Political Machines and Networks of Brokers: The Case of the Argentine Peronist Party
- Author(s): Zarazaga, Rodrigo Esteban
- Advisor(s): Powell, Robert
- Collier, David
- et al.
Machine parties have been an important focus in political science during the past decade. The Argentine Partido Justicialista (the Peronist Party, or PJ) is a well-known case of an electorally successful party machine, and scholars have repeatedly noted the salience of brokers (called punteros in Argentina) for the PJ political strategy and its political hegemony. However, key political dynamics that make brokers in efficient political agents and the PJ a successful party machine remained unexplained. This study shows how party machines and their brokers operate by studying the case of the Peronist Party.
Peronism has recently achieved a remarkable consolidation of power through control of electoral districts by networks of municipal mayors and brokers. This has been accomplished especially in the Conurbano Bonaerense (CB), i.e., the 33 municipalities surrounding the city of Buenos Aires. Since the 1983 re-democratization up to 2010, the PJ has won 168 out of 212 (a remarkable 80 percent) mayoral elections in the CB.
Since 1990, two factors have increased the salience of mayors and the pyramidal structure of brokers they command. On the demand side, the poor population in the CB continued to expand, and with it the demand for clientelistic rewards. On the supply side, consolidation of the PJ's hegemonic position was accompanied by a sharp increase of competition within the party, with complex competition among national political candidates, mayors, and brokers to gain the support of the poor.
This study focuses on the brokers and the chain of relationships and strategies involved in a political machine. I analyze, with the help of three formal models, two resources--information and reputation--that influence how brokers practice clientelism, and particularly vote-buying. Given that vote-buying inherently involves uncertainty about voters' political behavior, these two resources become especially important for brokers. The insights from the model are complemented by information gleaned from 170 in-depth interviews I personally conducted with brokers and politicians, including 3 former governors of Buenos Aires, 5 mayors from the CB, 12 municipal directors and secretaries, 22 city council members, and 120 brokers.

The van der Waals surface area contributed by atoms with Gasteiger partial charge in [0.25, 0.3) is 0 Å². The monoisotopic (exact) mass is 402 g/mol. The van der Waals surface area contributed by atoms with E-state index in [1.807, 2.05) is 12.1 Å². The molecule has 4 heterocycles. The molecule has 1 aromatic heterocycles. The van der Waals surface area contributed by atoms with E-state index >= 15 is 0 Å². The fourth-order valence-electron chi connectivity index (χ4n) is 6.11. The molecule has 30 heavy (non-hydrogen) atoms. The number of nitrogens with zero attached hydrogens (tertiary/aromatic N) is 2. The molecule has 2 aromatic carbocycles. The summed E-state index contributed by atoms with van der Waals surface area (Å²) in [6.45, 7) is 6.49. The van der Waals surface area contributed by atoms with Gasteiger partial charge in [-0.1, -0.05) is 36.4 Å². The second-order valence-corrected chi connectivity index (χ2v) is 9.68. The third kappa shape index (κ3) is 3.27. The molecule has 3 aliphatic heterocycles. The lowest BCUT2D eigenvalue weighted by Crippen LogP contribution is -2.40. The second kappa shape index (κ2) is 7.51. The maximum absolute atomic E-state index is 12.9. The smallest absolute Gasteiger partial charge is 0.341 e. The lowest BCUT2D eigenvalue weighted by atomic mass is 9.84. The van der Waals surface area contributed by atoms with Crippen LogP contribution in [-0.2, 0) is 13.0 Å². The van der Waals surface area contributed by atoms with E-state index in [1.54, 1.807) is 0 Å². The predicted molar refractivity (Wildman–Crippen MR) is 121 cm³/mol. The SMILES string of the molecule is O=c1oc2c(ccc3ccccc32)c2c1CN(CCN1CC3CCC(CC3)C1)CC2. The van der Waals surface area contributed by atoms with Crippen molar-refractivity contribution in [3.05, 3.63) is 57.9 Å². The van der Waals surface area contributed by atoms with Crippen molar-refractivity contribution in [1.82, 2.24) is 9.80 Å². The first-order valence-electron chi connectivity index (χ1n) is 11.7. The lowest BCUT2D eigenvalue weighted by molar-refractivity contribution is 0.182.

The first three chapters present the qualitative analysis. Chapter 1 examines the historical trajectory of this party. Chapter 2 examines differences across CB municipalities on three dimensions: (a) the level of the PJ's electoral success and (b) the degree of intra-Peronist competition, which in turn are crucial in influencing (c) in the level of clientelism. Chapter 3 explores the full portfolio of brokers' strategies--both clientelistic and non-clientelistic.
Chapter 4 to Chapter 6 present formal models of information and reputation. Chapter 4 offers a probabilistic vote-buying model that captures how clientelistic parties allocate resources, according to their informational advantage, when they are uncertain about how their clients will actually cast their votes. This formal model helps show why clientelistic parties win elections with higher probabilities than their counterparts and accounts for why clientelistic parties often target their own constituencies, rather than attempting to win over swing voters. Chapter 5 and 6 develop reputational models showing the importance for PJ brokers of building reputations for accessing and delivering resources, as clients remain loyal to brokers with reputations for delivering. The reputational models capture how history matters for clientelistic deals; it affects voters' expected payoff.
Overall, this study provides new insight for explaining the salience of the networks of brokers for electoral competition in Argentina--where the Peronist party has enjoyed a persistent advantage--as well providing new leverage in understanding other cases of established machine parties.